Author Archives: chesco14

PennEnvironment in Chester County: One climate defender at a time

By Richard Gaw, Chester County Press, 3/26/2019

Jess Cadorette, the Chester County volunteer coordinator for PennEnvironment’s efforts in the county, sat at a coffee shop in West Chester on a recent Friday, at the end of a week where she had already been everywhere.

The extra-large strawberry beverage she enjoyed was merely a brief respite in a whirlwind tour of the county. Earlier that week, she conducted volunteer education with a few of PennEnvironment’s more than 400 volunteer citizens in the county – called “climate defenders.” She met with colleagues in the environmental industry, and she arranged meet-and-greets between elected officials and volunteers. In between, she continued to put the finishing touches on the upcoming “Chester County 100% Renewable Energy Expo & Discussion,” which will be held March 30 at West Whiteland Township in Exton, and co-hosted by PennEnvironment and the Sierra Club of Chester County.

For Cadorette, who has been with the PennEnvironment for the past two years, it’s a job marked by miles, advocacy and patience – from Oxford to Nottingham, from Kennett Square to East and West Whiteland townships, and from restaurants to community fairs to information table shows, all in an effort to ratchet up citizens’ voices in support of science and the need for expediency, she said. …

read more at Chester County Press

Today is World Water Day

Water by Wendell Berry

I was born in a drouth year. That summer
my mother waited in the house, enclosed
in the sun and the dry ceaseless wind,
for the men to come back in the evenings,
bringing water from a distant spring.
veins of leaves ran dry, roots shrank.
And all my life I have dreaded the return
of that year, sure that it still is
somewhere, like a dead enemys soul.
Fear of dust in my mouth is always with me,
and I am the faithful husband of the rain,
I love the water of wells and springs
and the taste of roofs in the water of cisterns.
I am a dry man whose thirst is praise
of clouds, and whose mind is something of a cup.
My sweetness is to wake in the night
after days of dry heat, hearing the rain.

Youth Climate Strike West Chester

Event from Youth Climate Strike West Chester (sign up there)

Start: March 15, 2019• 1:45 pm (was 11:00 AM)
End: March 15, 2019• 5:45 pm (was 3:00 PM)
Location:Everhart Park•N/A, West Chester, PA 19380
Host Contact Info: vleibowitz71@gmail.com

Our Mission

We, the youth of America, are striking because decades of inaction has left us with just 11 years to change the trajectory of the worst effects of climate change, according to the Oct 2018 UN IPCC Report. We are striking because our world leaders have yet to acknowledge, prioritize, or properly address our climate crisis. We are striking because marginalized communities across our nation —especially communities of color, disabled communities, and low- income communities— are already disproportionately impacted by climate change. We are striking because if the social order is disrupted by our refusal to attend school, then the system is forced to face the climate crisis and enact change. With our futures at stake, we call for radical legislative action to combat climate change and its countless detrimental effects on the American people. We are striking for the Green New Deal, for a fair and just transition to a 100% renewable economy, and for ending the creation of additional fossil fuel infrastructure. Additionally, we believe the climate crisis should be declared a national emergency because we are running out of time.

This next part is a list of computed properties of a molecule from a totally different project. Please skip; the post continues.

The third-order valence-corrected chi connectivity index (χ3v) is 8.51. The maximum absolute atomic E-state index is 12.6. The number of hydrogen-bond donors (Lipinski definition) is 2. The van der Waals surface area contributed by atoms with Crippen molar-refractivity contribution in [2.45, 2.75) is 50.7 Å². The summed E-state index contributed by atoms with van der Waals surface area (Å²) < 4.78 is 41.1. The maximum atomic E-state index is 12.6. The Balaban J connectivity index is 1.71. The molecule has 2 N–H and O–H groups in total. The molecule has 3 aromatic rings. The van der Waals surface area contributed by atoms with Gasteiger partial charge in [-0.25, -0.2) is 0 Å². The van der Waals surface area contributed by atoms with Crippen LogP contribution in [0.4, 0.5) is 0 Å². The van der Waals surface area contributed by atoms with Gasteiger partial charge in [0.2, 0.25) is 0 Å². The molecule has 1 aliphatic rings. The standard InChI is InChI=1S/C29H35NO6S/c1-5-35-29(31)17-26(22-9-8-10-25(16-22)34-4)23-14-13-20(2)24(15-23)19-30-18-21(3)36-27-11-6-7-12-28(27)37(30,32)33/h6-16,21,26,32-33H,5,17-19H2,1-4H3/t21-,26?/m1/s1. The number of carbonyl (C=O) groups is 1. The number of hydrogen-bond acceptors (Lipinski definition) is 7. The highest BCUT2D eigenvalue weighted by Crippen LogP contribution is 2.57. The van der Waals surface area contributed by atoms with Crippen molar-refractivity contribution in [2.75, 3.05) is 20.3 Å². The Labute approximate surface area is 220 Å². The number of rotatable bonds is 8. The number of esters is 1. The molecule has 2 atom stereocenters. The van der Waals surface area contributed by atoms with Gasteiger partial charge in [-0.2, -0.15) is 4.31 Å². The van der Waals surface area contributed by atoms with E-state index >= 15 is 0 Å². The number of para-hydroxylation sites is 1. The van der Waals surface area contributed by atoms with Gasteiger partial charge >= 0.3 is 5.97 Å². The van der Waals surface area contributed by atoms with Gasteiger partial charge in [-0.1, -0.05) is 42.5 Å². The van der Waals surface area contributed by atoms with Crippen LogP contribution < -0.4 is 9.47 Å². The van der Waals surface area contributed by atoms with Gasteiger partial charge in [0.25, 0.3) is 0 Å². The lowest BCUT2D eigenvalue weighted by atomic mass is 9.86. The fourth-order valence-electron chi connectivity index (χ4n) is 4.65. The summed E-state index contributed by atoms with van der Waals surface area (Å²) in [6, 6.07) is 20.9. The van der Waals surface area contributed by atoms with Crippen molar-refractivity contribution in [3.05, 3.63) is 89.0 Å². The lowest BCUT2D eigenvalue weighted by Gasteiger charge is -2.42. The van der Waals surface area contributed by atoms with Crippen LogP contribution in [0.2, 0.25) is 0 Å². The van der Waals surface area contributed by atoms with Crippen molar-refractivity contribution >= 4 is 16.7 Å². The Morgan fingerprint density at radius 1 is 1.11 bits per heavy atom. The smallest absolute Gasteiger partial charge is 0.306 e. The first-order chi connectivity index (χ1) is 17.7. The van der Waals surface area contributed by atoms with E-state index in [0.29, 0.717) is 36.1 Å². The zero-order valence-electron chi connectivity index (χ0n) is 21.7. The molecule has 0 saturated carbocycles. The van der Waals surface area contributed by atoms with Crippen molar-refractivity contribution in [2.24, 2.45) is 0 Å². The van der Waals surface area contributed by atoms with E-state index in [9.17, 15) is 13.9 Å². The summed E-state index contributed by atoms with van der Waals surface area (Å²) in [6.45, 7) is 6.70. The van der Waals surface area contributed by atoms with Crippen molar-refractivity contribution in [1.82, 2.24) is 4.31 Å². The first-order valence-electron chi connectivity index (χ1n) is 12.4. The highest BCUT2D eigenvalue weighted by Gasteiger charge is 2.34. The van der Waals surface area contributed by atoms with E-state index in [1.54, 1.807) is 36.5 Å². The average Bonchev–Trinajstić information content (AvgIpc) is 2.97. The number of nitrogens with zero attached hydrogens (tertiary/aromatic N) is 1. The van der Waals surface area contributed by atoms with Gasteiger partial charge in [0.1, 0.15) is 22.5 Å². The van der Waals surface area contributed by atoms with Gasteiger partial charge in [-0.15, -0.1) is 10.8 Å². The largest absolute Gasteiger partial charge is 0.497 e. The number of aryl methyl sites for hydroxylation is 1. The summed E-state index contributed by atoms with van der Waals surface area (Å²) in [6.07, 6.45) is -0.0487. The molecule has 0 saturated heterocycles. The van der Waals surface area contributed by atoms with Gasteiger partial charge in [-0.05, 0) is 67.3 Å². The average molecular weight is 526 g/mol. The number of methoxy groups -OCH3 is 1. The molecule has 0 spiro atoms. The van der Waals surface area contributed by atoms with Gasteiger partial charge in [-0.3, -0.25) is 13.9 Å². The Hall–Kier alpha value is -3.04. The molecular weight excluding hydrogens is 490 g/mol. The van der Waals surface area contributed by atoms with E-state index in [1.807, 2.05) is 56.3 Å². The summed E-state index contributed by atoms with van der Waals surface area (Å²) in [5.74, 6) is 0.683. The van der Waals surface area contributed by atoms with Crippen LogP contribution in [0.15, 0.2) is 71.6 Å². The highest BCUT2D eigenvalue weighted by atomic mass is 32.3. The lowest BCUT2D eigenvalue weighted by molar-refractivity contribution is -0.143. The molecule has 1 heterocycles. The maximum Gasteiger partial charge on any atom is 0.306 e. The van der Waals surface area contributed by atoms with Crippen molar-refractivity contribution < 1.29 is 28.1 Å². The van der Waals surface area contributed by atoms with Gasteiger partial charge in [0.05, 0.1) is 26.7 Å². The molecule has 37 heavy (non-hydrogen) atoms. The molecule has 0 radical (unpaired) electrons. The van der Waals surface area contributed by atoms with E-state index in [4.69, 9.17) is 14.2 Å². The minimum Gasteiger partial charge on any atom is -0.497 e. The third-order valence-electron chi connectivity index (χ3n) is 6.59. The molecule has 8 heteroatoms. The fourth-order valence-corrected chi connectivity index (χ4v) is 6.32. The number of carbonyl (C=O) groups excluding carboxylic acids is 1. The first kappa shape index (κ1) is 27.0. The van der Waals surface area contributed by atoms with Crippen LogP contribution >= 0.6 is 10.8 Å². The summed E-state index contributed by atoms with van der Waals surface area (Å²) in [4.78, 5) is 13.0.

Our Demands

Green New Deal

An equitable transition for marginalized communities that will be most impacted by climate change

An equitable transition for fossil-fuel reliant communities to a renewable economy

100% renewable energy by 2030

Upgrading the current electric grid

No creation of additional fossil fuel infrastructure (pipelines, coal plants, fracking etc.)

The creation of a committee to oversee the implementation of a Green New Deal

That has subpoena power

Committee members can’t take fossil fuel industry donations

Accepts climate science

A halt in any and all fossil fuel infrastructure projects

Fossil fuel infrastructure disproportionately impacts indigenous communities and communities of color in a negative way

Creating new fossil fuel infrastructure would create new reliance on fossil fuels at a time of urgency

All decisions made by the government be tied in scientific research, including the 2018 IPCC report

The world needs to reduce GHG emissions by 50% by 2030, and 100% by 2050

We need to incorporate this fact into all policymaking

Declaring a National Emergency on Climate Change

This calls for a national emergency because we have 11 years to avoid catastrophic climate change